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PHP: Building Concrete Validators

In this two-part tutorial, I show why the use of static helper classes can be detrimental to building robust and scalable object-oriented applications in PHP (though you should take into account that the concept is language agnostic). I also implement a set of instantiable, fine-grained validators, which can be easily tested in isolation, injected into the internals of other objects, and so forth.

TABLE OF CONTENTS:
  1. PHP: Building Concrete Validators
  2. Validating Incoming Data: Putting the Validators To Work
By: Alejandro Gervasio
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December 21, 2011

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Constructing purely static helper classes can hurt you, especially when you're trying to build applications that adhere to the principles of good object-oriented programming. As I explained extensively in the first part of this tutorial, static helpers are inflexible structures that can only be extended via Inheritance, and that don’t exploit the benefits of Polymorphism or dependency injection.      

Naturally, the most educational way to learn why static helpers (or any other kind of static class, of course) should be replaced with instantiable classes is through some concrete, easy-to-follow examples. In keeping with this idea, in the aforementioned installment, I went through the implementation of a trivial static helper. It simply validated different types of incoming data, including integer and float numbers, URLs and email addresses too.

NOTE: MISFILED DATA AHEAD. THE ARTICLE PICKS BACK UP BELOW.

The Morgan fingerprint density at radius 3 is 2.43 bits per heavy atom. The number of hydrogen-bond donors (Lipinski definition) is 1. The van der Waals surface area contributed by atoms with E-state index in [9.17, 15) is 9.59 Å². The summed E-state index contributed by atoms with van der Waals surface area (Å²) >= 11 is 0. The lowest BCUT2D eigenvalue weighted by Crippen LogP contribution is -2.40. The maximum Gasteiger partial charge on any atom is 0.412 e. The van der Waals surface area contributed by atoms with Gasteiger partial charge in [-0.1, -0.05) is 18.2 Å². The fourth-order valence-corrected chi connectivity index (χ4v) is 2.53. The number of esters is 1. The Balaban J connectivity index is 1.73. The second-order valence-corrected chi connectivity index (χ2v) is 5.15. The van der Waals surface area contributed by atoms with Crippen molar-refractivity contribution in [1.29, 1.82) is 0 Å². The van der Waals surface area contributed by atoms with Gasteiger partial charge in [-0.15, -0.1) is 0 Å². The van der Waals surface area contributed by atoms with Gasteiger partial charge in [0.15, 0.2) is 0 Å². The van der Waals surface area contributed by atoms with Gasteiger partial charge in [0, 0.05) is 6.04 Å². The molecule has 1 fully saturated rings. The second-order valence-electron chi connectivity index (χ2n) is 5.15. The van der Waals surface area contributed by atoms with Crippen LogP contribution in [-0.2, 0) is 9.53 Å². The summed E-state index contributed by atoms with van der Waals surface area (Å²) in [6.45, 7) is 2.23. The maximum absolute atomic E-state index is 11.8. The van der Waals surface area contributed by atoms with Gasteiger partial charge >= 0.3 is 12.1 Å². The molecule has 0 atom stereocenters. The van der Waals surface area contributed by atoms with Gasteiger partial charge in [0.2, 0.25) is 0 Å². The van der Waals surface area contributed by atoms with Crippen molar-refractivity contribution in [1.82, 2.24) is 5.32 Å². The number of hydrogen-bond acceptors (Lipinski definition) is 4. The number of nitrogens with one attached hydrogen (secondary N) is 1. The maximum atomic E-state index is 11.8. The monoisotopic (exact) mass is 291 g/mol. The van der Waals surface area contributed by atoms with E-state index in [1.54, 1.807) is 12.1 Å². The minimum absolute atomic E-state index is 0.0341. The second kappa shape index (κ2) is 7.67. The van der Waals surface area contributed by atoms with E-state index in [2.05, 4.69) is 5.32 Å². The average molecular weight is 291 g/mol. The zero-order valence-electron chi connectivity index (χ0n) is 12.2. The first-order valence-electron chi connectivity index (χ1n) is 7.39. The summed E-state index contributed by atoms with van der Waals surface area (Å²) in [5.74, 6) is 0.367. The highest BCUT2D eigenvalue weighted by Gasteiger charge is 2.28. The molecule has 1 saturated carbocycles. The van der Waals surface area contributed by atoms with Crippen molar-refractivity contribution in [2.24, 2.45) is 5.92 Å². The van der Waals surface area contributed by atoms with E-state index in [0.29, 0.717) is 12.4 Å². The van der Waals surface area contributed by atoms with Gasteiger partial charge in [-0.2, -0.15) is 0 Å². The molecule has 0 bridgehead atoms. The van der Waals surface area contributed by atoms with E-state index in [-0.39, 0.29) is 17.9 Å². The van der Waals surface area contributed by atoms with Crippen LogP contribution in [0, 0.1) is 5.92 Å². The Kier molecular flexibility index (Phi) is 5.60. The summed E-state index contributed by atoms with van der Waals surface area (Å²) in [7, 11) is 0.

Due to the above reasons -- and a few others worth noting, like violating the Open/Closed and the Single Responsibility principles -- the helper was a pain to use, even in the environment of an example. Imagine what you would have to face in production! Fortunately, turning static helpers into instantiable structures is a snap.

Again, the best way to prove this concept is by example. Hence, I decided to take a more efficient approach and break down my “catch-all” sample helper into a set of discrete classes, with a more refined and limited scope of responsibilities. To be frank, so far I've managed to create a single interface implemented by these concrete classes and the abstract parent that they share. Obviously, the next step is to show how the classes look, so that you can see how turning them into non-static structures can yield a host of benefits.

Spawning a Batch of Concrete Validators in PHP

As I just stated in the introduction, it’s ridiculously simple to turn the previous static validator into a set of non-static ones, which can be easily extended, injected and so forth. To accomplish this, I first defined a segregated interface along with an abstract parent, which looked like this: 

(Library/Helper/ValidatorInterface.php)

<?php

namespace Library\Helper;

interface ValidatorInterface
{
    /**
     * Validate the given value
     */
    public function validate(); 
}     


(Library/Helper/AbstractValidator.php)

<?php

namespace Library\Helper;

abstract class AbstractValidator
{
    const DEFAULT_ERROR_MESAGE = 'The supplied value is invalid.';
    protected $_value;
    protected $_errorMessage = self::DEFAULT_ERROR_MESAGE;
   
    /**
     * Constructor
     */
    public function __construct($value = null, $errorMessage = null)
    {  
        if ($value !== null) {
            $this->setValue($value);
        }
        if ($errorMessage !== null) {
           $this->setErrorMessage($errorMessage);
        }
    }
   
    /**
     * Set the value to be validated